The combination of the blue sky and a white plain sounds unappealing in contrast to cities or beaches. The monotony of blue and white in addition to the barren desert which surrounds it, may look dull if you compare it to colorful and rustic towns. While travelling, I have met people who decided to bypass Salar de Uyuni in their plans. They mentioned that there were not much to see and it is not worth the long bus ride. Honestly, I had second thoughts and had considered what they said. In the end, I pushed on with my plan.
Was it worth it?
I started my journey in La Paz. From there, you need to book a bus going to Uyuni. I decided to book in two companies just for the experience: a tourist bus going there and an ordinary bus on the way back, the difference was around $15-20, if I recall. I’m used to long bus rides in ordinary buses but I just wanted to try what it was like in a tourist bus.
The bus departed in the evening , that was also when I saw the difference between the buses. In a tourist bus, there were fewer passengers and we were provided with food. Our journey went smoothly for most of the trip and then it was bumpy as we got near our destination. The bus traveled in the rough roads for two-three hours. One of the worries I had was the bus breaking down as I read that this was a common occurrence. Luckily, nothing happened and we arrived on time.
It was quite cold that morning and the office of the bus company was still closed. I waited for the tour company to pick me up in front of the office. I was not worried at first as I arrived there 30 minutes earlier but when the appointed time came ( no sign of them) and when I was the only one left, I got a bit anxious. I asked help from the office when they opened and they gave me the directions to the tour company.
As I walked, I noticed that there were lots of stray dogs in the area. I have not even pass a block, when they started snarling and barking at me. I tried ignoring them but they were approaching me. So I walked slowly back to the office and insisted that they accompany me. They were not busy that time and I pleaded that they call the tour office or they accompany me to go there, not caring whatever impression I may have left. I felt disappointed that the tour company was actually planning to pick me up two hours later than the appointed time.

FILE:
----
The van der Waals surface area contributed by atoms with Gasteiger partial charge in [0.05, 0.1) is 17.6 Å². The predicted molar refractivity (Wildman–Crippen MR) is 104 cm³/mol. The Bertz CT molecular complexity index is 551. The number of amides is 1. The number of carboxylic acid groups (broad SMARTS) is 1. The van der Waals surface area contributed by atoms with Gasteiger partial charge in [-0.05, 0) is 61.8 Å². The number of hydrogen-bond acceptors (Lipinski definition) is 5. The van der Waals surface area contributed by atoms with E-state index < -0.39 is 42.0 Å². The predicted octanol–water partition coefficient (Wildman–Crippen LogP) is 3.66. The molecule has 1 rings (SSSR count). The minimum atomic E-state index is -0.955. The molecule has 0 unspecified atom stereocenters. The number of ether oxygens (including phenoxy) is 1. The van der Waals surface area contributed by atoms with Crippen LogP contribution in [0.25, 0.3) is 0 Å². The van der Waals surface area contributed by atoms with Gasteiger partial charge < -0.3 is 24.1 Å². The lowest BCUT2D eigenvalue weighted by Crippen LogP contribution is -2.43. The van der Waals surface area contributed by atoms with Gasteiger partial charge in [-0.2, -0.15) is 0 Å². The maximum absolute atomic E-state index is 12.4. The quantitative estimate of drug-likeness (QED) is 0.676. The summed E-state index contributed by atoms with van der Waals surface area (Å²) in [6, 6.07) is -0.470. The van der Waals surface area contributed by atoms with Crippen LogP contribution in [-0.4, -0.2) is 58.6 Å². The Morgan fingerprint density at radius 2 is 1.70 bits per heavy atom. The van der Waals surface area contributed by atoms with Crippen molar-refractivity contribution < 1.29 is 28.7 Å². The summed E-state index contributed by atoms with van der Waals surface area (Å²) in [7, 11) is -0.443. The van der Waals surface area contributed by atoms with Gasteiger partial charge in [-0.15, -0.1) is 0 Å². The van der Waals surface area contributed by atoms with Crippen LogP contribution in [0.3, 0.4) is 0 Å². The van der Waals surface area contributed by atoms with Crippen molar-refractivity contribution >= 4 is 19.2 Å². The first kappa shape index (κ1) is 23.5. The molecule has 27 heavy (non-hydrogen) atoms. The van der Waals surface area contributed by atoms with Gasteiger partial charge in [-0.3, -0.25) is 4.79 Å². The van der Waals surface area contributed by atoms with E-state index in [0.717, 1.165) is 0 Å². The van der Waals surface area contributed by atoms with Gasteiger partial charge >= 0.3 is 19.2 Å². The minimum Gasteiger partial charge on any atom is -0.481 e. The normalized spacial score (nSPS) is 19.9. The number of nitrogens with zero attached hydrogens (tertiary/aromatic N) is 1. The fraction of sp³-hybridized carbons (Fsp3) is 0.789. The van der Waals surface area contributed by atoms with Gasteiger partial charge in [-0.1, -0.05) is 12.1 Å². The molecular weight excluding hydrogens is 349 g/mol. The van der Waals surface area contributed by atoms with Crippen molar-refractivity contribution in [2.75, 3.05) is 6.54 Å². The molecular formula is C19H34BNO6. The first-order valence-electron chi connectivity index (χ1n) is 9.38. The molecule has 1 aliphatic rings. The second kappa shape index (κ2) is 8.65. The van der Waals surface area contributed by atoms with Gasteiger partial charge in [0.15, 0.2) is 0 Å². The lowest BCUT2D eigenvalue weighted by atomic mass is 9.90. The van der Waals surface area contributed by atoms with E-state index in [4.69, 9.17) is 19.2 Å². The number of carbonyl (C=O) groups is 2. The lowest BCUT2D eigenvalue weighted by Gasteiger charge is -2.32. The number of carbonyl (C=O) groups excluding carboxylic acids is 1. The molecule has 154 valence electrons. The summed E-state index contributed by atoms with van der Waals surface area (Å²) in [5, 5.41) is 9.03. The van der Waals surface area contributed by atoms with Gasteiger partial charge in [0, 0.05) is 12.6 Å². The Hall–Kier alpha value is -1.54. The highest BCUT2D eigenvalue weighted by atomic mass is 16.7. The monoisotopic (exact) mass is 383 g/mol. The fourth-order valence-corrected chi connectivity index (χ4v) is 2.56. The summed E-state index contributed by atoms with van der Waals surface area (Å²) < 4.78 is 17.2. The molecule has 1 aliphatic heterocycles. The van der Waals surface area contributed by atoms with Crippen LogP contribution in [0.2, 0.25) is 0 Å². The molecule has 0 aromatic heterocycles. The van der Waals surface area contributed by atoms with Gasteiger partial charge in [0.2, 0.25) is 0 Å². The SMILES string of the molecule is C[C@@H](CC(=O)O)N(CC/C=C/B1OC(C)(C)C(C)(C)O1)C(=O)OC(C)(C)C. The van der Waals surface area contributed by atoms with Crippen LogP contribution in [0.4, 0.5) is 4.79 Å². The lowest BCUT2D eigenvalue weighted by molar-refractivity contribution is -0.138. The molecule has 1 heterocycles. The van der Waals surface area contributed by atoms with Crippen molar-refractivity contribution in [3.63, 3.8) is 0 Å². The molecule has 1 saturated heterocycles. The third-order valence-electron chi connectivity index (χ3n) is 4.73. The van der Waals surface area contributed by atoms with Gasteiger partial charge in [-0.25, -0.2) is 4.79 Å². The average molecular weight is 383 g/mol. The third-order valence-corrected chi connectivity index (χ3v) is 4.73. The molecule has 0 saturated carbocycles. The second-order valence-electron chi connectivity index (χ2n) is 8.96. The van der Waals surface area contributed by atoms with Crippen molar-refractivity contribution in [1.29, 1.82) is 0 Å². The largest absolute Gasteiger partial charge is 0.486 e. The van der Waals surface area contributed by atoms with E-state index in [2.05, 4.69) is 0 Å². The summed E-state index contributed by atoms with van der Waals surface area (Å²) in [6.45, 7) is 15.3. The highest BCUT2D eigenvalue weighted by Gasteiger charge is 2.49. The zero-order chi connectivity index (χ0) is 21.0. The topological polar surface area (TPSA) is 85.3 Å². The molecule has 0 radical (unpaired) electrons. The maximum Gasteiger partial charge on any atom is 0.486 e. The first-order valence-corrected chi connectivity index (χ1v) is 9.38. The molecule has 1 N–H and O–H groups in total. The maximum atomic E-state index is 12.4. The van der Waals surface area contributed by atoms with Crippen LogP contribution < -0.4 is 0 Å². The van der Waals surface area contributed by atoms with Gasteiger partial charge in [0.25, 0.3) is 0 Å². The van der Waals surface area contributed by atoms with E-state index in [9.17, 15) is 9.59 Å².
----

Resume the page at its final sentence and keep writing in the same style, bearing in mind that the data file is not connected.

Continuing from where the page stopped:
In my thoughts, I was wondering if that was an indication that this trip may not go well.
Upon arrival, I waited along with other travelers. I had booked for only one day as I needed to get back to Cusco immediately. A tour is necessary in visiting Salar as tourists are not allowed to travel on their own around the area. When booking a tour for this tour, it may be best to book companies which have reviews from previous costumers. Avoid companies that offer dirt-cheap tours as they might be dodgy. The hostel staff even told me that some of the 4×4 drivers carry drugs and that giving tours was just the sideline.
I book this trip with my hostel and kind of expected that it will go well, as the tour company was affiliated with a popular place.
When the tour started, I was surprised to find out that the driver does not speak English and the group I was travelling also does not speak English. For a moment, I was speechless but I could not complain because majority speaks Spanish. I did not know if I will come to enjoy the trip but then again, it is better to just join the flow rather than spend the rest of the day in a bad mood.
The driver, Jose ( I’m not sure if I remember it correctly), was nice and considerate. Throughout the trip, he spoke in a moderate speed so I could keep up with the conversation and even talked to me during breaks. The other people I was travelling with, ignored me though. I guess my Spanish was not to their liking. Still, one jolly companion was enough to lift up my spirits. I really liked how Jose was dedicated to showing the beauty of the place and not just doing the job for the sake of earning money.